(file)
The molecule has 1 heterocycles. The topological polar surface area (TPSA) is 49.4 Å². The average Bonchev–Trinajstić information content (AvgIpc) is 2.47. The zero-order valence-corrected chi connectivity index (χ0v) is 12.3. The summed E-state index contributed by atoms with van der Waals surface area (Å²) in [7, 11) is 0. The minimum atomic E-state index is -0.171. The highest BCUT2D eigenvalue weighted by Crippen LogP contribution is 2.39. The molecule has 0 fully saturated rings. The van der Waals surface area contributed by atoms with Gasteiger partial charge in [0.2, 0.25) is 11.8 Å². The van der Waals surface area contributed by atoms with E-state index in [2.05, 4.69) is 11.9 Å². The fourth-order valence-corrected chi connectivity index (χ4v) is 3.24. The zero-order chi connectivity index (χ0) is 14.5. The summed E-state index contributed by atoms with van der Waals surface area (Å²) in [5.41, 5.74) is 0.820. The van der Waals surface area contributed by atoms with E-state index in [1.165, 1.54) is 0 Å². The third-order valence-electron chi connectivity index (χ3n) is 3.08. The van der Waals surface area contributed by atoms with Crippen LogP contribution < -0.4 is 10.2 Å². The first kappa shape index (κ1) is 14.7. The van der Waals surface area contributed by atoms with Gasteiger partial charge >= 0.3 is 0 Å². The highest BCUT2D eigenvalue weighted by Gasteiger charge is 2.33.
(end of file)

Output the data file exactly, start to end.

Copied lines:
The molecule has 1 heterocycles. The topological polar surface area (TPSA) is 49.4 Å². The average Bonchev–Trinajstić information content (AvgIpc) is 2.47. The zero-order valence-corrected chi connectivity index (χ0v) is 12.3. The summed E-state index contributed by atoms with van der Waals surface area (Å²) in [7, 11) is 0. The minimum atomic E-state index is -0.171. The highest BCUT2D eigenvalue weighted by Crippen LogP contribution is 2.39. The molecule has 0 fully saturated rings. The van der Waals surface area contributed by atoms with Gasteiger partial charge in [0.2, 0.25) is 11.8 Å². The van der Waals surface area contributed by atoms with E-state index in [2.05, 4.69) is 11.9 Å². The fourth-order valence-corrected chi connectivity index (χ4v) is 3.24. The zero-order chi connectivity index (χ0) is 14.5. The summed E-state index contributed by atoms with van der Waals surface area (Å²) in [5.41, 5.74) is 0.820. The van der Waals surface area contributed by atoms with E-state index in [1.165, 1.54) is 0 Å². The third-order valence-electron chi connectivity index (χ3n) is 3.08. The van der Waals surface area contributed by atoms with Crippen LogP contribution < -0.4 is 10.2 Å². The first kappa shape index (κ1) is 14.7. The van der Waals surface area contributed by atoms with Gasteiger partial charge >= 0.3 is 0 Å². The highest BCUT2D eigenvalue weighted by Gasteiger charge is 2.33.